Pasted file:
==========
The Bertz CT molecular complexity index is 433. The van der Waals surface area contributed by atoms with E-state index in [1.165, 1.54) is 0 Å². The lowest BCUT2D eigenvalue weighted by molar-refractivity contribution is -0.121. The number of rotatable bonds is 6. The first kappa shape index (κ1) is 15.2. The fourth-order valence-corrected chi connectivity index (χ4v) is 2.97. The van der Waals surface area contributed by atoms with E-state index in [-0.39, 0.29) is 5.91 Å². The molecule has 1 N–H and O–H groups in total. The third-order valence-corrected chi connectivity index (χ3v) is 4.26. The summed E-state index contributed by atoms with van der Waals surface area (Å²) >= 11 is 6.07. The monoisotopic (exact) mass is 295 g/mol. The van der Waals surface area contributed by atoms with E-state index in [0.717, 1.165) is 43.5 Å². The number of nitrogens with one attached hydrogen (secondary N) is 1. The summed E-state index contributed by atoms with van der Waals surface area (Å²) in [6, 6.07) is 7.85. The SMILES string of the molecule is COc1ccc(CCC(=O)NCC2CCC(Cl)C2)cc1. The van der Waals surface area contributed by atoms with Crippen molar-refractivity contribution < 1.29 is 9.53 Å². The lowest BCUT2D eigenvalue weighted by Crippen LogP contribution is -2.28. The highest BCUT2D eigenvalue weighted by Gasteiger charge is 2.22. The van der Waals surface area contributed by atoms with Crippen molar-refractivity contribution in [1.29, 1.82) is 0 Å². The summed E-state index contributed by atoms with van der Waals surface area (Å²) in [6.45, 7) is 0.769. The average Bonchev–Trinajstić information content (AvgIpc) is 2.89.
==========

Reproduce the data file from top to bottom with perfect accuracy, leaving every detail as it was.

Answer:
The Bertz CT molecular complexity index is 433. The van der Waals surface area contributed by atoms with E-state index in [1.165, 1.54) is 0 Å². The lowest BCUT2D eigenvalue weighted by molar-refractivity contribution is -0.121. The number of rotatable bonds is 6. The first kappa shape index (κ1) is 15.2. The fourth-order valence-corrected chi connectivity index (χ4v) is 2.97. The van der Waals surface area contributed by atoms with E-state index in [-0.39, 0.29) is 5.91 Å². The molecule has 1 N–H and O–H groups in total. The third-order valence-corrected chi connectivity index (χ3v) is 4.26. The summed E-state index contributed by atoms with van der Waals surface area (Å²) >= 11 is 6.07. The monoisotopic (exact) mass is 295 g/mol. The van der Waals surface area contributed by atoms with E-state index in [0.717, 1.165) is 43.5 Å². The number of nitrogens with one attached hydrogen (secondary N) is 1. The summed E-state index contributed by atoms with van der Waals surface area (Å²) in [6, 6.07) is 7.85. The SMILES string of the molecule is COc1ccc(CCC(=O)NCC2CCC(Cl)C2)cc1. The van der Waals surface area contributed by atoms with Crippen molar-refractivity contribution < 1.29 is 9.53 Å². The lowest BCUT2D eigenvalue weighted by Crippen LogP contribution is -2.28. The highest BCUT2D eigenvalue weighted by Gasteiger charge is 2.22. The van der Waals surface area contributed by atoms with Crippen molar-refractivity contribution in [1.29, 1.82) is 0 Å². The summed E-state index contributed by atoms with van der Waals surface area (Å²) in [6.45, 7) is 0.769. The average Bonchev–Trinajstić information content (AvgIpc) is 2.89.